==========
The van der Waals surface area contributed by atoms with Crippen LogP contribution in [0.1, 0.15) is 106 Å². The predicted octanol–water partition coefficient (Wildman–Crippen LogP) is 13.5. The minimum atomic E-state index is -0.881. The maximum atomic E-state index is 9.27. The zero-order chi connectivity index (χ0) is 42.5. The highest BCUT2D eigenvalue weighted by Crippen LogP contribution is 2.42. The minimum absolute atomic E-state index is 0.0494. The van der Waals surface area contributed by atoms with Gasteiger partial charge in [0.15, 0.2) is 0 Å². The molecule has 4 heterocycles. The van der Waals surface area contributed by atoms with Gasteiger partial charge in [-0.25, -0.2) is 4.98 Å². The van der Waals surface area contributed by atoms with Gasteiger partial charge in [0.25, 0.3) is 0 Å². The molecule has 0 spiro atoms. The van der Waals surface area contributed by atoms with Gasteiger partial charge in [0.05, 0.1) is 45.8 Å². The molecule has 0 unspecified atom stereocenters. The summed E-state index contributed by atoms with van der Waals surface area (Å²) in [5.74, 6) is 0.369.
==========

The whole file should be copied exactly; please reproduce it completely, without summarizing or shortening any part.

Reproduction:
The van der Waals surface area contributed by atoms with Crippen LogP contribution in [0.1, 0.15) is 106 Å². The predicted octanol–water partition coefficient (Wildman–Crippen LogP) is 13.5. The minimum atomic E-state index is -0.881. The maximum atomic E-state index is 9.27. The zero-order chi connectivity index (χ0) is 42.5. The highest BCUT2D eigenvalue weighted by Crippen LogP contribution is 2.42. The minimum absolute atomic E-state index is 0.0494. The van der Waals surface area contributed by atoms with Gasteiger partial charge in [0.15, 0.2) is 0 Å². The molecule has 4 heterocycles. The van der Waals surface area contributed by atoms with Gasteiger partial charge in [-0.25, -0.2) is 4.98 Å². The van der Waals surface area contributed by atoms with Gasteiger partial charge in [0.25, 0.3) is 0 Å². The molecule has 0 spiro atoms. The van der Waals surface area contributed by atoms with Gasteiger partial charge in [0.05, 0.1) is 45.8 Å². The molecule has 0 unspecified atom stereocenters. The summed E-state index contributed by atoms with van der Waals surface area (Å²) in [5.74, 6) is 0.369.